Former agriculture minister and Mulanje South West parliamentarian, George Chaponda, is expected back to court in Zomba within 90 days but his defense lawyer has said his return is not related to corruption-related case regarding the Zambia maize purchase in 2016.
Former minister Chaponda still to be in court as ACB appeals his corruption-related case
Chaponda was arrested in July 2017, five months after President Peter Mutharika fired him from Cabinet due to public pressure on his alleged role in maizegate
But in spite of over 11 months of battles in court, Zomba chief resident magistrate Paul Chiotcha acquitted Chaponda on May 18 2018, after quashing all evidence presented by the graft-busting body Anti-Corruption Bureau (ACB) in support of the counts, arguing they lacked elements of corruption.
ACB appealed his acquittal on three charges of giving false information, possession of foreign currency and attempting to obtain an advantage by instructing former Admarc chief executive officer Foster Mulumbe to offer a contract to Transglobe Produce Export Limited, but the State only appealed against the first two counts.
A letter of mention which Nyasa Times has seen, signed by the presiding judge Redson Kapindu on December 13 2019, all parties in the case are invited before the court in March, where a decision will be made on the direction of the case.
"Let all parties concerned attend mention before the Judge in chambers on the 12 day of March 2020 at 9 o'clock in the fore noon to hear the directions by the court on how this matter will further be dealt out with," reads the notice which Supreme and High Courts Registrar Agnes Patemba confirmed to the press.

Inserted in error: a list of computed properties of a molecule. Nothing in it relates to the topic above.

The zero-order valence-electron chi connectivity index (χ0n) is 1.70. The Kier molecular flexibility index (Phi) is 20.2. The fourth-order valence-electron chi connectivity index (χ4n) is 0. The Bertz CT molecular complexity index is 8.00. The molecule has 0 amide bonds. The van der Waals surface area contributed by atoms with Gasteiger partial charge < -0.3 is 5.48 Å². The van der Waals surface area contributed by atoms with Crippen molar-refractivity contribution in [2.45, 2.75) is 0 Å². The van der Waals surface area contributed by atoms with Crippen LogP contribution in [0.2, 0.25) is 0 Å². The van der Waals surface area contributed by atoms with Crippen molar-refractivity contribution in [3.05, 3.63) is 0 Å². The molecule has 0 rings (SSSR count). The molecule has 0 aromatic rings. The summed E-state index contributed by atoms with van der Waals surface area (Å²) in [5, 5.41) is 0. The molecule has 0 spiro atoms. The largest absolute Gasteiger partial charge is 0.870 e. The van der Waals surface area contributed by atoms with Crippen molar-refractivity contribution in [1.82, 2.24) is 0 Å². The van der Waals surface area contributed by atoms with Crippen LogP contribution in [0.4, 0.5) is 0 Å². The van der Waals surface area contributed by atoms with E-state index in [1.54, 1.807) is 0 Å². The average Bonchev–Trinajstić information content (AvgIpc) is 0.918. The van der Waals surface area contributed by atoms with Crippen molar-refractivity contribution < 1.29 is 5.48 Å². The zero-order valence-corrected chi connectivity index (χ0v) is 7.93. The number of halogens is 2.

But in an interview with Nyasa Times, Chaponda's lead defense lawyer, Tamando Chokhotho, said the former minister's return to court was maize-gate unrelated.
"The ACB did not appeal on matters relating to the maize but rather on the charge of giving false information to the Bureau and possession of foreign currency," Chokhotho told Nyasa Times.
Chokhotho also said as defense they were of the conviction that their return to court was not going to change anything.
"The Magistrate's decision and findings were correct both on fact and law," said Chokhotho.
Nyasa Times also understands that Chaponda's implication was as a result of a "power struggle" within the ruling Democratic Progressive Party (DPP).
At then, Chaponda had been vice president of the party for the southern region and was seen to be rising steadily in the echelons of the party's presidency.